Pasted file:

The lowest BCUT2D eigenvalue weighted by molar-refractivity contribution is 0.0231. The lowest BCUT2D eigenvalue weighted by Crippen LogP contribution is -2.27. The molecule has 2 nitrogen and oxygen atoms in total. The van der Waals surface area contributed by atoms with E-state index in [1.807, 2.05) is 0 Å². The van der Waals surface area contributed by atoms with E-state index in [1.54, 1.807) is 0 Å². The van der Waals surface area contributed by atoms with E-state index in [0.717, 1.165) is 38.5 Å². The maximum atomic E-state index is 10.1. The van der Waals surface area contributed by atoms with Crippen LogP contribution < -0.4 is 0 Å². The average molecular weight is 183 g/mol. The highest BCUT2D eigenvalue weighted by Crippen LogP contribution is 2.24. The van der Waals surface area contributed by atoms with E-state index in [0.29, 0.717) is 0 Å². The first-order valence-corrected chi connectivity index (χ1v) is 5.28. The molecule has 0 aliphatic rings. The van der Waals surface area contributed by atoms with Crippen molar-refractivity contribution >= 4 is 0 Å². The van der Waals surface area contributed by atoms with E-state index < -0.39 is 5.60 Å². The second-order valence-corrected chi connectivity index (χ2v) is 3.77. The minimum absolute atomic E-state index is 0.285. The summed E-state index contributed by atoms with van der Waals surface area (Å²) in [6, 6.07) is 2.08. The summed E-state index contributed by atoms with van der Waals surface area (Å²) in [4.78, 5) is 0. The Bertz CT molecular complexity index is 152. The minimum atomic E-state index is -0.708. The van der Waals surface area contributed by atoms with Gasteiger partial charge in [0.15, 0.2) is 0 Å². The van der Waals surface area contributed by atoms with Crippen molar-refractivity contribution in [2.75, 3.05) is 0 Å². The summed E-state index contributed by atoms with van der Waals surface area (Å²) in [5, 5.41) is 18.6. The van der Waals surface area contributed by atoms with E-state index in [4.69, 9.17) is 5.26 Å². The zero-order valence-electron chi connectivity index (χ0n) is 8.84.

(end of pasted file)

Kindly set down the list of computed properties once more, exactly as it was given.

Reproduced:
The lowest BCUT2D eigenvalue weighted by molar-refractivity contribution is 0.0231. The lowest BCUT2D eigenvalue weighted by Crippen LogP contribution is -2.27. The molecule has 2 nitrogen and oxygen atoms in total. The van der Waals surface area contributed by atoms with E-state index in [1.807, 2.05) is 0 Å². The van der Waals surface area contributed by atoms with E-state index in [1.54, 1.807) is 0 Å². The van der Waals surface area contributed by atoms with E-state index in [0.717, 1.165) is 38.5 Å². The maximum atomic E-state index is 10.1. The van der Waals surface area contributed by atoms with Crippen LogP contribution < -0.4 is 0 Å². The average molecular weight is 183 g/mol. The highest BCUT2D eigenvalue weighted by Crippen LogP contribution is 2.24. The van der Waals surface area contributed by atoms with E-state index in [0.29, 0.717) is 0 Å². The first-order valence-corrected chi connectivity index (χ1v) is 5.28. The molecule has 0 aliphatic rings. The van der Waals surface area contributed by atoms with Crippen molar-refractivity contribution >= 4 is 0 Å². The van der Waals surface area contributed by atoms with E-state index < -0.39 is 5.60 Å². The second-order valence-corrected chi connectivity index (χ2v) is 3.77. The minimum absolute atomic E-state index is 0.285. The summed E-state index contributed by atoms with van der Waals surface area (Å²) in [6, 6.07) is 2.08. The summed E-state index contributed by atoms with van der Waals surface area (Å²) in [4.78, 5) is 0. The Bertz CT molecular complexity index is 152. The minimum atomic E-state index is -0.708. The van der Waals surface area contributed by atoms with Gasteiger partial charge in [0.15, 0.2) is 0 Å². The van der Waals surface area contributed by atoms with Crippen molar-refractivity contribution in [2.75, 3.05) is 0 Å². The summed E-state index contributed by atoms with van der Waals surface area (Å²) in [5, 5.41) is 18.6. The van der Waals surface area contributed by atoms with E-state index in [4.69, 9.17) is 5.26 Å². The zero-order valence-electron chi connectivity index (χ0n) is 8.84.